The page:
xn + yn = zn, where n represents 3, 4, 5, ...no solution
"I have discovered a truly marvelous demonstration of this proposition which this margin is too narrow to contain."
With these words, the seventeenth-century French mathematician Pierre de Fermat threw down the gauntlet to future generations. What came to be known as Fermat's Last Theorem looked simple; proving it, however, became the Holy Grail of mathematics, baffling its finest minds for more than 350 years. In Fermat's Enigma--based on the author's award-winning documentary film, which aired on PBS's "Nova"--Simon Singh tells the astonishingly entertaining story of the pursuit of that grail, and the lives that were devoted to, sacrificed for, and saved by it. Here is a mesmerizing tale of heartbreak and mastery that will forever change your feelings about mathematics.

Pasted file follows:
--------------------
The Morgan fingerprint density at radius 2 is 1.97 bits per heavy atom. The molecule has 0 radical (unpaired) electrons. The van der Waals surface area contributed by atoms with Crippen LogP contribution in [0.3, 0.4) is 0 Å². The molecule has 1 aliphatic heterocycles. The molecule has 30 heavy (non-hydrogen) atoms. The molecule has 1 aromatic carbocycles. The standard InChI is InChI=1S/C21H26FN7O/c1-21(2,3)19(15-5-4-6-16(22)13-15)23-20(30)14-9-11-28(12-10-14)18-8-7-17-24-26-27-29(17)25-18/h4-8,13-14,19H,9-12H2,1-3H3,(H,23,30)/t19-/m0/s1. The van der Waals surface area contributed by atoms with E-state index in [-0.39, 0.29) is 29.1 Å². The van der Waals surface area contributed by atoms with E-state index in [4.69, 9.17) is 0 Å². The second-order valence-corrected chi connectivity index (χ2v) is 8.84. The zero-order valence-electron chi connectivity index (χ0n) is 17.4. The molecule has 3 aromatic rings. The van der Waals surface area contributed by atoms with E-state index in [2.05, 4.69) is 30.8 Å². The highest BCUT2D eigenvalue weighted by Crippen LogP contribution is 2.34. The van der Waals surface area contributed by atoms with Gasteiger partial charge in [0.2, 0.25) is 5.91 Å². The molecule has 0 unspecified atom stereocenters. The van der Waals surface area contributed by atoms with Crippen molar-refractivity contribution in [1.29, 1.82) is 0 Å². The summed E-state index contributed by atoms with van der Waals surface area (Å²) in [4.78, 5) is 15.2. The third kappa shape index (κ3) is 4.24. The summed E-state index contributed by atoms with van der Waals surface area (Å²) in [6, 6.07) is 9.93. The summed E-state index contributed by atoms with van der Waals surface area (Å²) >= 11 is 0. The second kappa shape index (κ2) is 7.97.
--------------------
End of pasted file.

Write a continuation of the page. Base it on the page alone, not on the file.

The 17th-century French amateur mathematician and all-around Renaissance man Pierre de Fermat posed what seems to be a simple mathematical theorem: you cannot find three numbers such that xn + yn = zn, where n is greater than 2. Fermat scribbled in the margin of a book that he had found a "truly marvelous" proof, but he seemingly never bothered to write it out. Mathematicians sought this mathematical Holy Grail for over 300 years, many doubtful that it even existed, some killing themselves after failed pursuits, until English-born Princeton professor Andrew Wiles finally proved what came to be known as "Fermat's Last Theorem" in 1994, and became an overnight celebrity. (This book was a recent U.K. bestseller under that title.) Much like a mathematician constructing a proof, Singh, a BBC science journalist with a Ph.D in particle physics, clearly explains various characteristics of numbers and then pulls them together to show how Wiles derived his complex solution. The history of mathematics comes alive even for those who dread balancing their checkbooks, and anyone interested in the creative process will appreciate Singh's insights into how a mathematician tackles such a monumental problem. Wiles may have proven Fermat's theorem, but an enigma remains: did Fermat really have a proof using the much less elaborate knowledge of his day, and was it correct? "The Riddler" continues to taunt mathematicians. Illustrations. Trans., electronic, performance rights: Christopher Little. FYI: Singh's documentary about Fermat's Last Theorm will appear on NOVA (PBS) on Oct. 21st.